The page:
Starting in Red Hat Enterprise Linux 6.5, KSM is NUMA aware. This allows it to take NUMA locality into account while coalescing pages, thus preventing performance drops related to pages being moved to a remote node. Red Hat recommends avoiding cross-node memory merging when KSM is in use. If KSM is in use, change the /sys/kernel/mm/ksm/merge_across_nodes tunable to 0 to avoid merging pages across NUMA nodes. Kernel memory accounting statistics can eventually contradict each other after large amounts of cross-node merging. As such, numad can become confused after the KSM daemon merges large amounts of memory. If your system has a large amount of free memory, you may achieve higher performance by turning off and disabling the KSM daemon. Refer to the Red Hat Enterprise Linux Performance Tuning Guide for more information on NUMA.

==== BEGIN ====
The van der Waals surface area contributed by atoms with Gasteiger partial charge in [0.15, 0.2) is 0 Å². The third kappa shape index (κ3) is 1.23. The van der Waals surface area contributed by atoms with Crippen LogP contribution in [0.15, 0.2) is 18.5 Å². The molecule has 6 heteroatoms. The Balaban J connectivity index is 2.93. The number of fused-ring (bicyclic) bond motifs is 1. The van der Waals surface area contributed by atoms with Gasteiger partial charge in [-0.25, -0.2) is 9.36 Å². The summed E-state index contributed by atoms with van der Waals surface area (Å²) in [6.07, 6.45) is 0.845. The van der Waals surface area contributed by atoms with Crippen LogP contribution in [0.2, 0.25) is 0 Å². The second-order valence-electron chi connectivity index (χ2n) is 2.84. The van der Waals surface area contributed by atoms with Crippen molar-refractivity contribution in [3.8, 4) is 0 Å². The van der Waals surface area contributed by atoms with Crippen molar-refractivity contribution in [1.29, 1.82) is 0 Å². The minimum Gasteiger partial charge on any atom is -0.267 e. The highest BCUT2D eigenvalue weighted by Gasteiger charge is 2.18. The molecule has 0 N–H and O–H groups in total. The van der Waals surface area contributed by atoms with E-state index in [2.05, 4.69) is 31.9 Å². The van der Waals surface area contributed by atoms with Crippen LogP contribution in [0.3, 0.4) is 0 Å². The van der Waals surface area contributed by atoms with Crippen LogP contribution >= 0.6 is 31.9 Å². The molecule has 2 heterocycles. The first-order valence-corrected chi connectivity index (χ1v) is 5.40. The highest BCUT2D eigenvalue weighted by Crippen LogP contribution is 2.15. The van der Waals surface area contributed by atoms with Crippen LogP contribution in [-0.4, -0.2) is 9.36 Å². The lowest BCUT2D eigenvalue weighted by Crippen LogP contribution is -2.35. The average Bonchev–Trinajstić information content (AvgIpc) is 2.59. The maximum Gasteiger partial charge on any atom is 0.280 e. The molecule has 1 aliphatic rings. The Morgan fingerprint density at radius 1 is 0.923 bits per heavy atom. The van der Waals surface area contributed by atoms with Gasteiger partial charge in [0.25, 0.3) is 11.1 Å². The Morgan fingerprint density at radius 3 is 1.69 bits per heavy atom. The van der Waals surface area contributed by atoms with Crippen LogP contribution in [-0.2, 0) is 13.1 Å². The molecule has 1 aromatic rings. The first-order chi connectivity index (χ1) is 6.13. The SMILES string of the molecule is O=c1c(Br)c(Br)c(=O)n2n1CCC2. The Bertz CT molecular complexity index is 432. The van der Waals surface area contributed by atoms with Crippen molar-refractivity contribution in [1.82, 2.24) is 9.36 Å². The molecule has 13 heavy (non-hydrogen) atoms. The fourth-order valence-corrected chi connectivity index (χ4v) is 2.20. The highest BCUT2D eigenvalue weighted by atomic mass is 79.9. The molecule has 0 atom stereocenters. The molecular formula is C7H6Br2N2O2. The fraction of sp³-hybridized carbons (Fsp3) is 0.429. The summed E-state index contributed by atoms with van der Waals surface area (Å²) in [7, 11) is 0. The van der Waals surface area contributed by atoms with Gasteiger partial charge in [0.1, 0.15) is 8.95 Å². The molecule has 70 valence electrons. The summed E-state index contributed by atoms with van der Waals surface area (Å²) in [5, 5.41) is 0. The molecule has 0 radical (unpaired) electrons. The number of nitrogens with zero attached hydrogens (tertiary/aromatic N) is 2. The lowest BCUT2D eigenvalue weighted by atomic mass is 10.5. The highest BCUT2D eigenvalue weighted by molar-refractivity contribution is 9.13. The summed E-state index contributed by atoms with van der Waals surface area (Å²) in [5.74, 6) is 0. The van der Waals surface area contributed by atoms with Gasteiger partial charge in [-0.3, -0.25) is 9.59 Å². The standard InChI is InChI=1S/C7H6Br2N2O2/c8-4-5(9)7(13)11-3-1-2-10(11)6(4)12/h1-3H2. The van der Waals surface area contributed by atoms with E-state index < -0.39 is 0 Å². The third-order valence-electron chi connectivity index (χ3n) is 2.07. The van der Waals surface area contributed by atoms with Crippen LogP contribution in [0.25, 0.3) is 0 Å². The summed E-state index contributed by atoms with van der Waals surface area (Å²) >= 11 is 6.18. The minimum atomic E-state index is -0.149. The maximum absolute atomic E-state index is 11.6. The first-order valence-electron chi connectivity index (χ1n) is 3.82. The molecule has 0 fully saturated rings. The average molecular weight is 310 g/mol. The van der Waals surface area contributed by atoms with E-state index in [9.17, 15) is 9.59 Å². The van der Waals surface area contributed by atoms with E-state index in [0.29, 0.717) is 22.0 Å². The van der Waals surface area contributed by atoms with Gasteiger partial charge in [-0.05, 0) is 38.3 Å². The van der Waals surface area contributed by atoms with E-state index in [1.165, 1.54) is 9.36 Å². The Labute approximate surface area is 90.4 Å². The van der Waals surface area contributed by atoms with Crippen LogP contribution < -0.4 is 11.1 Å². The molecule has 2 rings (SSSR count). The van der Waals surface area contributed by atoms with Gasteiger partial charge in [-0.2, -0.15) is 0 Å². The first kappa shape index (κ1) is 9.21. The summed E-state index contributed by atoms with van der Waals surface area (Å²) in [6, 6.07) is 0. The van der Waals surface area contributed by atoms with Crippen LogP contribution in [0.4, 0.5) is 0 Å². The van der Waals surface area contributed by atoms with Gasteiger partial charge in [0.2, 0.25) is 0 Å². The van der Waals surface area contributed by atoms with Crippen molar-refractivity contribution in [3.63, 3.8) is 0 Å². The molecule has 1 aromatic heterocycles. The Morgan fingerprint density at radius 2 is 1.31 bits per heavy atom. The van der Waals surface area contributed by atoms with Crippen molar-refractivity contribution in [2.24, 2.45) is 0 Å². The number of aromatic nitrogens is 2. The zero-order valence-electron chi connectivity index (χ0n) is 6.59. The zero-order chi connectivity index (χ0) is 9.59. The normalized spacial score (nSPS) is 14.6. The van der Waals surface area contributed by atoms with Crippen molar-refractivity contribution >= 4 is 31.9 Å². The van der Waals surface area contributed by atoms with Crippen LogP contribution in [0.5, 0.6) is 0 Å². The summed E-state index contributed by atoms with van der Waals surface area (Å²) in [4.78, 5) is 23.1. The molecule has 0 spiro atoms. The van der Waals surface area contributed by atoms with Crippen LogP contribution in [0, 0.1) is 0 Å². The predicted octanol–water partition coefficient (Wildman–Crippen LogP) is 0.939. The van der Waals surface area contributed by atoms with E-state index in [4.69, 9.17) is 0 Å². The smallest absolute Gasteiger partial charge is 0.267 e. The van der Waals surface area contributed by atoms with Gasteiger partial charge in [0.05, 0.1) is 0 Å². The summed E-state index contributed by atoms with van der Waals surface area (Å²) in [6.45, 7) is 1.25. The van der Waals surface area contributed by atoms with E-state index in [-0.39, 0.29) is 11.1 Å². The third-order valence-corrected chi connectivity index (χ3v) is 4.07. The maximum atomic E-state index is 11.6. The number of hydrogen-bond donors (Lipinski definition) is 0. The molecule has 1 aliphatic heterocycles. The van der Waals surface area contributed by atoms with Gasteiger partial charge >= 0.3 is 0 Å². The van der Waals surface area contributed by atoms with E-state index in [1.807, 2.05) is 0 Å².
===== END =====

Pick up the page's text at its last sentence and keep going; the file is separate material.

Red Hat Enterprise Linux uses two separate methods for controlling KSM:
  • The ksm service starts and stops the KSM kernel thread.
  • The ksmtuned service controls and tunes the ksm, dynamically managing same-page merging. The ksmtuned service starts ksm and stops the ksm service if memory sharing is not necessary. The ksmtuned service must be told with the retune parameter to run when new guests are created or destroyed.
Both of these services are controlled with the standard service management tools.
The KSM Service

The ksm service is included in the qemu-kvm package. KSM is off by default on Red Hat Enterprise Linux 6. When using Red Hat Enterprise Linux 6 as a KVM host physical machine, however, it is likely turned on by the ksm/ksmtuned services.

When the ksm service is not started, KSM shares only 2000 pages. This default is low and provides limited memory saving benefits.
When the ksm service is started, KSM will share up to half of the host physical machine system's main memory. Start the ksm service to enable KSM to share more memory.